Why do you think that stories of Virgin Births were common in the ancient world? What were these stories attempting to convey and do you think that they are allegorical or literal? Please give specific examples.© BrainMass Inc. brainmass.com June 19, 2018, 11:37 pm ad1c9bdddf
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it discusses in great detail many, many legends of virgin birth from various cultures and countries. This article is a scholarly source, and can be safely used as a reference in whatever paper or answer you wish to return to this question. Be sure to cite the reference, if you use the information contained in the article.
It is to be remembered that, in many cultures, a female found to be with child (who was not married) was put to death for fornication. With such a strong incentive, many women who found themselves in such a situation might be excused for crediting their unborn child to the miraculous impregnation efforts of a god or diety - I know I certainly would have made such a claim myself, had I been found out under those circumstances! Mendacious tendencies aside, it is true that many cultures have legends and stories of miraculous virgin births, impregnation at the hands of gods or dieties, and children who were wholly or partly divine. The legends of Hercules are an example known to many Americans. He was (supposedly) sired by the god Zeus, I believe, and thus was the source of his great power and legendary feats. It may have been that any person who accomplished much in the ancient world ascended into the "spawn of the Gods" realm as an explanation for their great deeds, by a culture who worshipped them as a hero. We sort-of do the same thing to our movie stars and sports stars, except that we no longer ascribe to the theory that their parents (or one of them, at least) was a divine being.
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SHAKEN CREEDS: The Virgin Birth Doctrine By Jocelyn Rhys - Published 1922
THE VIRGIN BIRTH STORY
OTHER STORIES OF VIRGIN BIRTHS
It may be thought that the story of a virgin birth is too wonderful to have been invented merely to show that a misunderstood prophecy had been fulfilled, and that so miraculous a doctrine could not, without some basis of fact, suddenly be created by any brain, however fertile. But a study of ancient literature discloses the fact that myths of virgin births were part of many if not of all the surrounding pagan religions in the place where, and at the time when, Christianity arose.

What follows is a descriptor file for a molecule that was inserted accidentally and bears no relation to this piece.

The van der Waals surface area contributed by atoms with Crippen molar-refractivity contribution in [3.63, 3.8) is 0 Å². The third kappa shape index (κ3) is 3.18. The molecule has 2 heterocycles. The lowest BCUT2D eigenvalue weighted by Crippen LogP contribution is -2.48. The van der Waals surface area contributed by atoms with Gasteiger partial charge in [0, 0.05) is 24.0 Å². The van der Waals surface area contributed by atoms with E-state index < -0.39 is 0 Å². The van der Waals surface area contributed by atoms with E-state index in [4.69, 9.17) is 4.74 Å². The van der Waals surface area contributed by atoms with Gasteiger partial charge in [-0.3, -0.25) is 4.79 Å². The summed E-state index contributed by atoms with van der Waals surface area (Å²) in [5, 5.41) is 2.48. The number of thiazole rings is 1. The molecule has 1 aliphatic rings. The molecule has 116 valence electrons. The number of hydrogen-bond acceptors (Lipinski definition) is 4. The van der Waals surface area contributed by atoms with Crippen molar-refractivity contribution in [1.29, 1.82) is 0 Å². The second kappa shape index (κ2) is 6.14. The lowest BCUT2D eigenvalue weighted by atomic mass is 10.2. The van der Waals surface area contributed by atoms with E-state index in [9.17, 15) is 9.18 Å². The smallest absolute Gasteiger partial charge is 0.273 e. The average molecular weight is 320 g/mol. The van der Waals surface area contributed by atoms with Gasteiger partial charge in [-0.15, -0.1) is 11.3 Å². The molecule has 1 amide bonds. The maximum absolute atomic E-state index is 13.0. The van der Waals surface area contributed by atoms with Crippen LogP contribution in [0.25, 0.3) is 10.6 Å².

"The gods have lived on earth in the likeness of men" was a common saying among ancient pagans, and supernatural events were believed in as explanations of the god's arrival upon earth in human guise.
About two thousand years before the Christian era Mut-em-ua, the virgin Queen of Egypt, was said to have given birth to the Pharaoh Amenkept (or Amenophis) III, who built the temple of Luxor, on the walls of which were represented:-
1. The Annunciation: the god Taht announcing to the virgin Queen that she is about to become a mother.
2. The Immaculate Conception: the god Kneph (the Holy Spirit) mystically impregnating the virgin by holding a cross, the symbol of life, to her mouth.
3. The Birth of the Man-god.
4. The Adoration of the newly born infant by gods and men, including three kings (or Magi ?), who are offering him gifts. In this sculpture the cross again appears as a symbol.
In another Egyptian temple, one dedicated to Hathor, at Denderah, one of the chambers was called "The Hall of the Child in his Cradle"; and in a painting which was once on the walls of that temple, and is now in Paris, we can see represented the Holy Virgin Mother with her Divine Child in her arms. The temple and the painting are undoubtedly pre-Christian.
Thus we find that long before the Christian era there were already pictured in pagan places of worship virgin mothers and their divine children, and that such pictures included scenes of an Annunciation, an Incarnation, and a Birth and Adoration, just as the Gospels written in the second century A.D. describe them, and that these events were in some way connected with the God Taht, who was identified by Gnostics with the Logos.
And, besides these myths about Mut-em-ua and Hathor, many other origins of a virgin birth story can be traced in Egypt.
Horus was said to be the parthenogenetic child of the Virgin Mother, Isis. In the catacombs of Rome black statues of this Egyptian divine Mother and Infant still survive from the early Christian worship of the Virgin and ...
Scholarly article regarding many culture's legends of virgin birth, with URL reference, and OTA comments on virgin birth legends.